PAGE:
Jail jobs program teaches pizza-making to Franklin County House of Correction inmates

Last modified: Wednesday, February 03, 2016

GREENFIELD — James “JR” Kelley said he’s always been interested in food, and once he’s released from the Franklin County House of Correction, where he’s been serving time for a little more than a year, he’ll leave with a new skill — pizza making.

Kelley is among a handful of inmates participating in the jail’s new vocational program that teaches the men how to make and market pizza. The goal, according to Sheriff Christopher Donelan, is to give inmates an opportunity to learn skills they can use once they’re released.

Kelley stood next to Gary Palazzo — another inmate — at a stainless steel counter in the jail’s kitchen Friday morning, both donning blue latex gloves, hair nets and tan prison uniforms. The two pulled trays of pizza crust, which they had prepared the day before, from a large metal rack and topped the shells with sauce, cheese, meat and a variety of vegetables. Then, they packaged the “take and bake” pies up in plastic wrap and put them in boxes.

The pizzas are available for staff to purchase on a weekly basis. The prep work, including blanching the crust, is done on Thursday morning, and everything else is assembled early Friday. Each box comes with instructions on the top for how to bake the pizza at home.

Donelan said the program is relatively new, starting about a month ago when the kitchen staff got some pizza stones and started periodically making pizzas.

“They weren’t half bad, so some folks came up with the idea of using this as an opportunity to give many of our kitchen workers an opportunity to learn that particular skill of making pizzas, with the idea that it was a skill they could use after they got released,” he said. “The director of the kitchen, Rob Hicks, was really excited about it and it was small talk, and the small talk developed into a program.”

According to Hicks, whose official title is assistant deputy superintendent in charge of Food Services, inmates typically make eight to 12 pizzas per week, but that number has been growing.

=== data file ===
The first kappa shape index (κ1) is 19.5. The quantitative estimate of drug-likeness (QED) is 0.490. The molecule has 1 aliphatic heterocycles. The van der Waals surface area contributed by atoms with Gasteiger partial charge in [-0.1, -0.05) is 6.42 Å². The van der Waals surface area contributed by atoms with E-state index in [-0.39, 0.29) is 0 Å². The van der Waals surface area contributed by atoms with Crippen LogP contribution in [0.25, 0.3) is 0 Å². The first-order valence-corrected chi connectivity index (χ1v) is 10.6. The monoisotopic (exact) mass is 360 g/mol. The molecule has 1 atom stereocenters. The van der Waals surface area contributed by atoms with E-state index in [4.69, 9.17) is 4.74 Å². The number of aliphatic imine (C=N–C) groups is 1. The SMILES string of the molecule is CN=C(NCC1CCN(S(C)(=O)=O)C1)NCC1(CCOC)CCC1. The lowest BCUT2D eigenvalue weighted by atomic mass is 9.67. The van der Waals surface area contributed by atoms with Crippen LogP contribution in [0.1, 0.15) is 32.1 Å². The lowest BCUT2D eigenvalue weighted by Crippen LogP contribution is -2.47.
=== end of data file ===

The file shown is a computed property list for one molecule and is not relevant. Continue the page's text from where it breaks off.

“This week is busier and I’m anticipating the Super Bowl will be busier, as well,” he said.

Donelan said the program has been a hit among inmates and staff alike, and said he himself leaves with a pizza nearly every weekend. Staff must place and pay for their orders by Thursday morning and the pies are available for pickup Friday morning.

“The people carrying pizzas out of here on Friday are smiling from ear to ear because dinner is taken care of,” he said. “A lot of positive reviews. They’re very good pizzas.”

Donelan said inmates are chosen for all vocational programs based on their interests, behavior and skills. Those in the pizza program are a subset of inmates on wthe kitchen staff, he said.

“I think they’re pretty proud of themselves. They’re engaged in something they know we’re all paying attention to and it’s an opportunity for interaction between the staff and the inmates and typically that’s always favorable,” he said. “I think they feel pretty proud when they hear people walking around on Monday saying how good their pizza is.”

Palazzo, who is in the Pretrial Unit, said although he doesn’t plan to look for work in a restaurant once he’s released, he’s enjoying the program and watching its popularity grow among staff.

“It’s fun, it’s different. It definitely breaks up the time,” he said. “This is different than what I’m used to. On the street I’m a mechanic.”

Kelley said he and Palazzo were two of the first to be selected for the program and said he’s glad that he’ll be leaving with the new skill. He’s currently in D-Pod, the drug treatment unit of the jail.

“I’ve always been interested in food. I used to work at Foster’s bakery as a kid,” he said. “I like (the program). It gives me something different to do.”

Donelan said the program complements the ServSafe certification that’s already offered to inmate kitchen staff.

“This would give them a particular skill to go with it and make them marketable as an employee when they leave here,” he said.

Cheese pizzas are sold for $6 each, with an additional $0.75 per topping. According to Donelan, that’s enough to cover the cost of the materials so nothing has to come out of his budget, and inmates get $1 for each pizza they make, which is put into an account they’ll gain access to upon release.

He added he doesn’t want anyone to think the jail is trying to compete with restaurants in town and said the program won’t expand much beyond where it’s at now.

“This is an entirely internal program for internal staff only. It’s nothing that’s available to the public,” he said. “We’re trying to train potential employees, not compete with local restaurants.”

Donelan said recently the kitchen manager has also started sending out weekly emails including a weekly pizza special. This week’s was a reuben pizza topped with thousand island sauce, sauerkraut and pastrami, and next week’s will be buffalo chicken pizza with blue cheese.

“Part of it is to kind of put the guys working in the program into the mindset of what it’s like to be in the restaurant business as far as marketing, being creative and ways to keep your customers interested in what you’re doing and how to do that — through advertising, through weekly specials,” Donelan said. “Hopefully the end result is some of these guys will go to a local restaurant or pizza house, apply for a job and get it because they have experience.”


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